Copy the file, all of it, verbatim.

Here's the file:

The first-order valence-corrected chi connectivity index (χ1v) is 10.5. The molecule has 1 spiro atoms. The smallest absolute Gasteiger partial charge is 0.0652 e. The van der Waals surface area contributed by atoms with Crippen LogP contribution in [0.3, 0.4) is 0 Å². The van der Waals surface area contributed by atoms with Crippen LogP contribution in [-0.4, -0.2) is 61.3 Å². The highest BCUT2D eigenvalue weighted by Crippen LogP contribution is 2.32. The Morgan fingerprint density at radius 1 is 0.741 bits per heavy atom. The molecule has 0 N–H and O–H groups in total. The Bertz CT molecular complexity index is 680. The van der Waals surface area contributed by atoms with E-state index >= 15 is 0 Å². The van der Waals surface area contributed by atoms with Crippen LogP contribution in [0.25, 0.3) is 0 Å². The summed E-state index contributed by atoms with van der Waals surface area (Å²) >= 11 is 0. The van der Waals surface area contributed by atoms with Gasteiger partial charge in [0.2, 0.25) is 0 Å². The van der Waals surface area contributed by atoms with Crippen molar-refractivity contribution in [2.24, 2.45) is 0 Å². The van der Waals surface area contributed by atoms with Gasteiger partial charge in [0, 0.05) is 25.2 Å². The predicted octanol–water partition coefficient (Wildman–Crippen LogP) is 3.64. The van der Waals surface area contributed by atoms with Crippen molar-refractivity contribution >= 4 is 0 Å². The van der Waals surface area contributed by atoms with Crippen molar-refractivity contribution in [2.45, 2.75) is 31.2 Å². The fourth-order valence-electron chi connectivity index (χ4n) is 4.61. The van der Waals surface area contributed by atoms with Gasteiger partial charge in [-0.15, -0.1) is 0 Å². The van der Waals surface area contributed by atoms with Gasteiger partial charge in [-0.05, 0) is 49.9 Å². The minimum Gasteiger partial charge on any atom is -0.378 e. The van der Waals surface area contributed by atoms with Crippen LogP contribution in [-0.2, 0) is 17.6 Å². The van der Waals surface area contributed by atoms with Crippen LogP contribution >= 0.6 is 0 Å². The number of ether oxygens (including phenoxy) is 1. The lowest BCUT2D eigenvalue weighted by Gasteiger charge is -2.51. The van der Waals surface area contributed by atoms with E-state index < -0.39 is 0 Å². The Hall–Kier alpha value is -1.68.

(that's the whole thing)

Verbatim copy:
The first-order valence-corrected chi connectivity index (χ1v) is 10.5. The molecule has 1 spiro atoms. The smallest absolute Gasteiger partial charge is 0.0652 e. The van der Waals surface area contributed by atoms with Crippen LogP contribution in [0.3, 0.4) is 0 Å². The van der Waals surface area contributed by atoms with Crippen LogP contribution in [-0.4, -0.2) is 61.3 Å². The highest BCUT2D eigenvalue weighted by Crippen LogP contribution is 2.32. The Morgan fingerprint density at radius 1 is 0.741 bits per heavy atom. The molecule has 0 N–H and O–H groups in total. The Bertz CT molecular complexity index is 680. The van der Waals surface area contributed by atoms with E-state index >= 15 is 0 Å². The van der Waals surface area contributed by atoms with Crippen LogP contribution in [0.25, 0.3) is 0 Å². The summed E-state index contributed by atoms with van der Waals surface area (Å²) >= 11 is 0. The van der Waals surface area contributed by atoms with Gasteiger partial charge in [0.2, 0.25) is 0 Å². The van der Waals surface area contributed by atoms with Crippen molar-refractivity contribution in [2.24, 2.45) is 0 Å². The van der Waals surface area contributed by atoms with Gasteiger partial charge in [0, 0.05) is 25.2 Å². The predicted octanol–water partition coefficient (Wildman–Crippen LogP) is 3.64. The van der Waals surface area contributed by atoms with Crippen molar-refractivity contribution >= 4 is 0 Å². The van der Waals surface area contributed by atoms with Crippen molar-refractivity contribution in [2.45, 2.75) is 31.2 Å². The fourth-order valence-electron chi connectivity index (χ4n) is 4.61. The van der Waals surface area contributed by atoms with Gasteiger partial charge in [-0.15, -0.1) is 0 Å². The van der Waals surface area contributed by atoms with Gasteiger partial charge in [-0.05, 0) is 49.9 Å². The minimum Gasteiger partial charge on any atom is -0.378 e. The van der Waals surface area contributed by atoms with Crippen LogP contribution in [-0.2, 0) is 17.6 Å². The van der Waals surface area contributed by atoms with Crippen LogP contribution >= 0.6 is 0 Å². The number of ether oxygens (including phenoxy) is 1. The lowest BCUT2D eigenvalue weighted by Gasteiger charge is -2.51. The van der Waals surface area contributed by atoms with E-state index < -0.39 is 0 Å². The Hall–Kier alpha value is -1.68.